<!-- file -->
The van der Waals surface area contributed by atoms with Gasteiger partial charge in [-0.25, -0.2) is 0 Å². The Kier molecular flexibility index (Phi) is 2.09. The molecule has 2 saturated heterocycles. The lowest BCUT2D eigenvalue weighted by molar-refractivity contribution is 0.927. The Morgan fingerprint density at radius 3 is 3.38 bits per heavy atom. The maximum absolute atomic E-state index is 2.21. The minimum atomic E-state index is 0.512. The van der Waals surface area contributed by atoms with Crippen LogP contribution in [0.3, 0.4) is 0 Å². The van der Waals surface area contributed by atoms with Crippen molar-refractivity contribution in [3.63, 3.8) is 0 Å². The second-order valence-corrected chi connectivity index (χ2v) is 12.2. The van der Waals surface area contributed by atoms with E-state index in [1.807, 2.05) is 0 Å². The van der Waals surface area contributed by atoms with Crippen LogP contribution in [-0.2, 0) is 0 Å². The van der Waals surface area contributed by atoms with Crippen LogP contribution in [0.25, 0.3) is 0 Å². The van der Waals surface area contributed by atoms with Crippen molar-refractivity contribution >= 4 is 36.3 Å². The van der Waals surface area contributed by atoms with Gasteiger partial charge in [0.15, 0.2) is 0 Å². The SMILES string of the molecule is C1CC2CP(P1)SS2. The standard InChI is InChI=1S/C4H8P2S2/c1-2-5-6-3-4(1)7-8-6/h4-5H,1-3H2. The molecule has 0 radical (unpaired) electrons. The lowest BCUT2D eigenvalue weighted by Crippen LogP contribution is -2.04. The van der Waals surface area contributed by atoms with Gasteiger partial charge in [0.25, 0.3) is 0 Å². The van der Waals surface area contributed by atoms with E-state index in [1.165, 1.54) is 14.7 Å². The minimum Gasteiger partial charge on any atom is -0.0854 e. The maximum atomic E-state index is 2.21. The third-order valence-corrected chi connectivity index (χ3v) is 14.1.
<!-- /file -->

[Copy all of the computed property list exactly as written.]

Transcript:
The van der Waals surface area contributed by atoms with Gasteiger partial charge in [-0.25, -0.2) is 0 Å². The Kier molecular flexibility index (Phi) is 2.09. The molecule has 2 saturated heterocycles. The lowest BCUT2D eigenvalue weighted by molar-refractivity contribution is 0.927. The Morgan fingerprint density at radius 3 is 3.38 bits per heavy atom. The maximum absolute atomic E-state index is 2.21. The minimum atomic E-state index is 0.512. The van der Waals surface area contributed by atoms with Crippen LogP contribution in [0.3, 0.4) is 0 Å². The van der Waals surface area contributed by atoms with Crippen molar-refractivity contribution in [3.63, 3.8) is 0 Å². The second-order valence-corrected chi connectivity index (χ2v) is 12.2. The van der Waals surface area contributed by atoms with E-state index in [1.807, 2.05) is 0 Å². The van der Waals surface area contributed by atoms with Crippen LogP contribution in [-0.2, 0) is 0 Å². The van der Waals surface area contributed by atoms with Crippen LogP contribution in [0.25, 0.3) is 0 Å². The van der Waals surface area contributed by atoms with Crippen molar-refractivity contribution >= 4 is 36.3 Å². The van der Waals surface area contributed by atoms with Gasteiger partial charge in [0.15, 0.2) is 0 Å². The SMILES string of the molecule is C1CC2CP(P1)SS2. The standard InChI is InChI=1S/C4H8P2S2/c1-2-5-6-3-4(1)7-8-6/h4-5H,1-3H2. The molecule has 0 radical (unpaired) electrons. The lowest BCUT2D eigenvalue weighted by Crippen LogP contribution is -2.04. The van der Waals surface area contributed by atoms with Gasteiger partial charge in [0.25, 0.3) is 0 Å². The van der Waals surface area contributed by atoms with E-state index in [1.165, 1.54) is 14.7 Å². The minimum Gasteiger partial charge on any atom is -0.0854 e. The maximum atomic E-state index is 2.21. The third-order valence-corrected chi connectivity index (χ3v) is 14.1.